Motivating a movement

Collaboration, passion, relationships essential to lobbying success, Advocacy Days speaker says

March 29, 2012


What does it look like to create a movement? At Ecumenical Advocacy Days March 23-26, hundreds of Christians gathered to raise their voices for a faithful federal budget — and to learn how to do so effectively.

Celebrating its 10th anniversary this year, the education and lobbying effort tackled the theme of “Is This the Fast I Seek? Economy, Livelihood and Our National Priorities.”

Led by Meredith Dodson, director of U.S. poverty campaigns for the anti-poverty lobby group RESULTS, participants learned how to make the best use of candidate forums and town hall meetings.

First up: the who. Faith groups should work with other groups for a common mission. For example, a church concerned with environmental issues could work with a sportsman’s club to help protect the environment.

“Thinking outside the box can actually strengthen what you’re trying to do with that policymaker,” Dodsaon said. “Being able to demonstrate a broad base of support will have a huge impact.”

It’s also important to include the voices of those directly impacted by the program you’re lobbying for, such as the Supplemental Nutrition Assistance Program (SNAP).

Next is the what. Make sure to ask representatives to do things that actually make a difference, Dodson said. Bringing petitions to meetings is kind of a waste of time to bring to a meeting; instead, ask the policymaker to co-author an op-ed or co-sponsor an event.

“Spend your time with the things that make a difference,” she said.

How to be an effective advocate?

“Be in touch with what inspires you,” Dodson said. “You are going to be most effective when you’re really fired up yourself.”

Advocates should be able to articulate in one sentence the reason they’re passionate about an issue. Share personal experiences from childhood or mission trips. The “why” doesn’t need to be philosophical — it needs to be shared clearly with others.

When you’re able to state your reasons for being involved, it’s easier to bring in others to your cause. Invite people to come to events with you — Dodson recommended asking them to bring a dish or supplies so they have a responsibility and are more likely to show up. Talk to people about how a policy affects them personally. Give them specific suggestions on how to get involved. Follow up with them and build relationships.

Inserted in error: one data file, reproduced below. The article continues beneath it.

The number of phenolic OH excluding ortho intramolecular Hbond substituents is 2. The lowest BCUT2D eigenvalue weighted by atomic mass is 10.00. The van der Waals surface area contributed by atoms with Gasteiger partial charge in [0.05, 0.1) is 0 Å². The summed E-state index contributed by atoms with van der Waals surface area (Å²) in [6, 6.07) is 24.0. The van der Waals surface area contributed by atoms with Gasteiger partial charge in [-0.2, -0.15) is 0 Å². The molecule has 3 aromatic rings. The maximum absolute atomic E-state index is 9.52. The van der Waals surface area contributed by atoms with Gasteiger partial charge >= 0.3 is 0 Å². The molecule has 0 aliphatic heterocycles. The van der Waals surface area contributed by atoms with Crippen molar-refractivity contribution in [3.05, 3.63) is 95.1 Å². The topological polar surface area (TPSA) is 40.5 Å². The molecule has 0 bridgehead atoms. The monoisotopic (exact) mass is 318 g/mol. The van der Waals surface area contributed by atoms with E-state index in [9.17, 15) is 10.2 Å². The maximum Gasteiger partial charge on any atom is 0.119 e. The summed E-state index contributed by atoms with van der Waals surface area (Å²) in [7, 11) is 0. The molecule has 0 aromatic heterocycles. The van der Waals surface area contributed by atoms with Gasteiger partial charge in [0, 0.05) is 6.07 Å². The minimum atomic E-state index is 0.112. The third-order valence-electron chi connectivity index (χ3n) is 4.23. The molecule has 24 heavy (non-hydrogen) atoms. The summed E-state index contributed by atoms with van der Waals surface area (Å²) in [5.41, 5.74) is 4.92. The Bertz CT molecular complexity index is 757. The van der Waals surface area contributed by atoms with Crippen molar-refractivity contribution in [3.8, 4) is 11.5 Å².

“Sending out emails does not build a movement. Posting on your Facebook page does not build a movement,” Dodson said. “What builds a movement is direct conversations with another person about what you’re doing, why you’re doing it and how they can do it with you.”


  1. Hi there! This article just highlights one portion of the entire multi-day conference (and yes, I was touched it was my one piece). I urge readers to review the entire conference program at: -- you will see there was a variety of sessions including worship, etc.

    by Meredith Dodson

    April 7, 2012

  2. I was surprised at the negative tone of the comments. Yes, prayer is the most powerful tool we have and is a given to use it. While I believe it should have been included in the article, I believe the main insightful idea that was shared is a powerful one when we expand it to other opportunities- our local churches partnering with other organizations... there could be real opportunities to further the work and build the Body of Christ to the glory of God.

    by Dave Ullom

    April 2, 2012

  3. I just read your "Motivating a movement" I see nothing in there about prayer. Have we forgotten who really makes change. You make no reference to God or Prayer, am "I" missing the boat?

    by Dale Meyer

    March 30, 2012

  4. Oh I get it! We're not a church after all. We're a political action committee! Well that answers a number of questions, e.g. how much to pledge to my church next year!

    by David Boyd

    March 30, 2012